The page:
Some of the more dubious conspiracies out there regarding Amelia Earhart posited that she survived and took a new name and lived her life out in New Jersey. Another was that she joined with the Japanese and read propaganda broadcasts as ‘Tokyo Rose.’ Pretty out there stuff. But some theories are a little bit more believable. Chief among those are that Earhart and navigator Fred Noonan had to ditch at sea having miscalculated their fuel levels. Similarly is that not being able to locate Howland Island, they instead diverted to Gardner Island instead where the plane met an unknown fate. There are deeply technical interpretations of faulty radio communications and signaling that may have caused a problem. There is also the plausible possibility that Fred Noonan’s drinking problem played a role or that it was quite simply pilot error on Earhart’s part.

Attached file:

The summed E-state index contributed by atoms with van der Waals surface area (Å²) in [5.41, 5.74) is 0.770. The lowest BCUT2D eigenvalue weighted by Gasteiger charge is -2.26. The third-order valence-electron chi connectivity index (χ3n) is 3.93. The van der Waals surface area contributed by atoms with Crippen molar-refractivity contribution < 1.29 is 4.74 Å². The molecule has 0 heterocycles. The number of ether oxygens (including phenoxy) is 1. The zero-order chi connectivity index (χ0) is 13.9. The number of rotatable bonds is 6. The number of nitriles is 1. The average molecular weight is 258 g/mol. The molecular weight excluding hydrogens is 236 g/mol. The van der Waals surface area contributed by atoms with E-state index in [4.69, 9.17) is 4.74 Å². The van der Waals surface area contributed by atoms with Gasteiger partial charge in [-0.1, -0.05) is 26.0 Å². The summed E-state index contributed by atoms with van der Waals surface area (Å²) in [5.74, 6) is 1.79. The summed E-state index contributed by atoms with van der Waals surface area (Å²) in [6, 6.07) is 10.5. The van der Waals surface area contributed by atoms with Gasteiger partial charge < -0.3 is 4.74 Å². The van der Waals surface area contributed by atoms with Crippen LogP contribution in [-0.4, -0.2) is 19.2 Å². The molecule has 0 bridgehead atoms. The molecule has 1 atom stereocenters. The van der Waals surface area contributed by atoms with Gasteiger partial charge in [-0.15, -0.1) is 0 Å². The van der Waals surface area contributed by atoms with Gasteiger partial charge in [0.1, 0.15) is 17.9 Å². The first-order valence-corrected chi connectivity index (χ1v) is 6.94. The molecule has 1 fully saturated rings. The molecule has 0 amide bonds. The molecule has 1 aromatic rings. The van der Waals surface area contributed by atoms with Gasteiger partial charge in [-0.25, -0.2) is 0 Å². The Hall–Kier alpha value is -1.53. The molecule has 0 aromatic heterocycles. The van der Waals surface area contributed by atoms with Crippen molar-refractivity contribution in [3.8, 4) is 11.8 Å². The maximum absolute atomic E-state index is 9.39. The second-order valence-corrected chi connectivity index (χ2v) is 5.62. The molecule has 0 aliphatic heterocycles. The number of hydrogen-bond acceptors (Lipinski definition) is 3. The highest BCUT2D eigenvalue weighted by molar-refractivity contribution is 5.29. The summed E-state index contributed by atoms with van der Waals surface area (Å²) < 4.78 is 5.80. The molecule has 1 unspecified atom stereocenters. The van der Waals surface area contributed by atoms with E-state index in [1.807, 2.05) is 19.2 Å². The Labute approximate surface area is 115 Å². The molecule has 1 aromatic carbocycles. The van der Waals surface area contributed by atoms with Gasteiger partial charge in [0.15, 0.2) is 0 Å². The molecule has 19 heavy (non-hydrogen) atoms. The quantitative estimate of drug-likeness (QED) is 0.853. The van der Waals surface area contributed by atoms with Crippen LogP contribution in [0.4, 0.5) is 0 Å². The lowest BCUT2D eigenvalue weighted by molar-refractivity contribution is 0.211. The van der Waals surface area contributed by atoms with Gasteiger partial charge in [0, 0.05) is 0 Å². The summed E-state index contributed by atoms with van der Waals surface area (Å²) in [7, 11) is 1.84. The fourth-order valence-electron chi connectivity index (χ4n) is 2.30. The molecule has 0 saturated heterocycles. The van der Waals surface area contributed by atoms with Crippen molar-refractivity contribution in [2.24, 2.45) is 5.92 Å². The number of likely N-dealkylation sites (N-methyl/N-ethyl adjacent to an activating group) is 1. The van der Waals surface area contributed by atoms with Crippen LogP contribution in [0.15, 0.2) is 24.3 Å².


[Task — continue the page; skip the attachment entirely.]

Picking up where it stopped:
Another of the more plausible theories is that the Lockheed plane had been outfitted with sophisticated spying equipment, as a way for the U.S. to gauge new Japanese military outposts in the South Pacific, long before satellites were able to. Earhart’s popularity and success as a groundbreaking aviator would have made an interesting cover to do this of course. In the 1960’s journalist Fred Goerner uncovered evidence that suggested that Earhart’s plane was captured, and that she and Noonan were executed by the Japanese. None of these theories have ever been proven. There has been no ‘smoking gun’ for any of them. Though there have been some mysteries that have been solved in our lifetime-Titanic’s resting place or the Mars face, there are many more like Earhart and Noonan’s disappearance that are lacking any sort of absolute evidence.